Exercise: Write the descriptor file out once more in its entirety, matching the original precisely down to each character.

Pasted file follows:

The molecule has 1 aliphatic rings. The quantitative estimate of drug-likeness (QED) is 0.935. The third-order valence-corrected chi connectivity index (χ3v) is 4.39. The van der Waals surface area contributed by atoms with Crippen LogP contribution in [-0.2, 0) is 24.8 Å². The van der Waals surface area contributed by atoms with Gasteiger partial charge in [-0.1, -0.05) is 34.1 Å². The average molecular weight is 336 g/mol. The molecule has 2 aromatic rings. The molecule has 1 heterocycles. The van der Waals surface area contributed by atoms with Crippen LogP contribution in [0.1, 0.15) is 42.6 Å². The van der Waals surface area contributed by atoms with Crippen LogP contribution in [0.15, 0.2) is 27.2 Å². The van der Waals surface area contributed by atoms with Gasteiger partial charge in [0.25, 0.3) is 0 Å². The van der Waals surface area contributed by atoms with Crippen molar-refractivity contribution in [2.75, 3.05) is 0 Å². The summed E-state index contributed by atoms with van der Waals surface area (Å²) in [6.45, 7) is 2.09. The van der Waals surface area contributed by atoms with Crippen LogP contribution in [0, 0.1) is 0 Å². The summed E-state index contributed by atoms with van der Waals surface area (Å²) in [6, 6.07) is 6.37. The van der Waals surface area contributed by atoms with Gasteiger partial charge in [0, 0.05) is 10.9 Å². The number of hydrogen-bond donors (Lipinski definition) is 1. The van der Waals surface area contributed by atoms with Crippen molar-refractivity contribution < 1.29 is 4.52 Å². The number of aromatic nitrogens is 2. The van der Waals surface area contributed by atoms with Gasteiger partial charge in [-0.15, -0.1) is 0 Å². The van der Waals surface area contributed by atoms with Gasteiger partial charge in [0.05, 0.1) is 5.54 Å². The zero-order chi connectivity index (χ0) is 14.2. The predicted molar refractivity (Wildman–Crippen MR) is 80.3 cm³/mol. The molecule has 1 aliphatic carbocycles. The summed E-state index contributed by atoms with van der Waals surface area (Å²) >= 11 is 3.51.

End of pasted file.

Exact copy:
The molecule has 1 aliphatic rings. The quantitative estimate of drug-likeness (QED) is 0.935. The third-order valence-corrected chi connectivity index (χ3v) is 4.39. The van der Waals surface area contributed by atoms with Crippen LogP contribution in [-0.2, 0) is 24.8 Å². The van der Waals surface area contributed by atoms with Gasteiger partial charge in [-0.1, -0.05) is 34.1 Å². The average molecular weight is 336 g/mol. The molecule has 2 aromatic rings. The molecule has 1 heterocycles. The van der Waals surface area contributed by atoms with Crippen LogP contribution in [0.1, 0.15) is 42.6 Å². The van der Waals surface area contributed by atoms with Crippen LogP contribution in [0.15, 0.2) is 27.2 Å². The van der Waals surface area contributed by atoms with Gasteiger partial charge in [0.25, 0.3) is 0 Å². The van der Waals surface area contributed by atoms with Crippen molar-refractivity contribution in [2.75, 3.05) is 0 Å². The summed E-state index contributed by atoms with van der Waals surface area (Å²) in [6.45, 7) is 2.09. The van der Waals surface area contributed by atoms with Crippen LogP contribution in [0, 0.1) is 0 Å². The summed E-state index contributed by atoms with van der Waals surface area (Å²) in [6, 6.07) is 6.37. The van der Waals surface area contributed by atoms with Gasteiger partial charge in [0, 0.05) is 10.9 Å². The number of hydrogen-bond donors (Lipinski definition) is 1. The van der Waals surface area contributed by atoms with Crippen molar-refractivity contribution < 1.29 is 4.52 Å². The number of aromatic nitrogens is 2. The van der Waals surface area contributed by atoms with Gasteiger partial charge in [-0.15, -0.1) is 0 Å². The van der Waals surface area contributed by atoms with Gasteiger partial charge in [0.05, 0.1) is 5.54 Å². The zero-order chi connectivity index (χ0) is 14.2. The predicted molar refractivity (Wildman–Crippen MR) is 80.3 cm³/mol. The molecule has 1 aliphatic carbocycles. The summed E-state index contributed by atoms with van der Waals surface area (Å²) >= 11 is 3.51.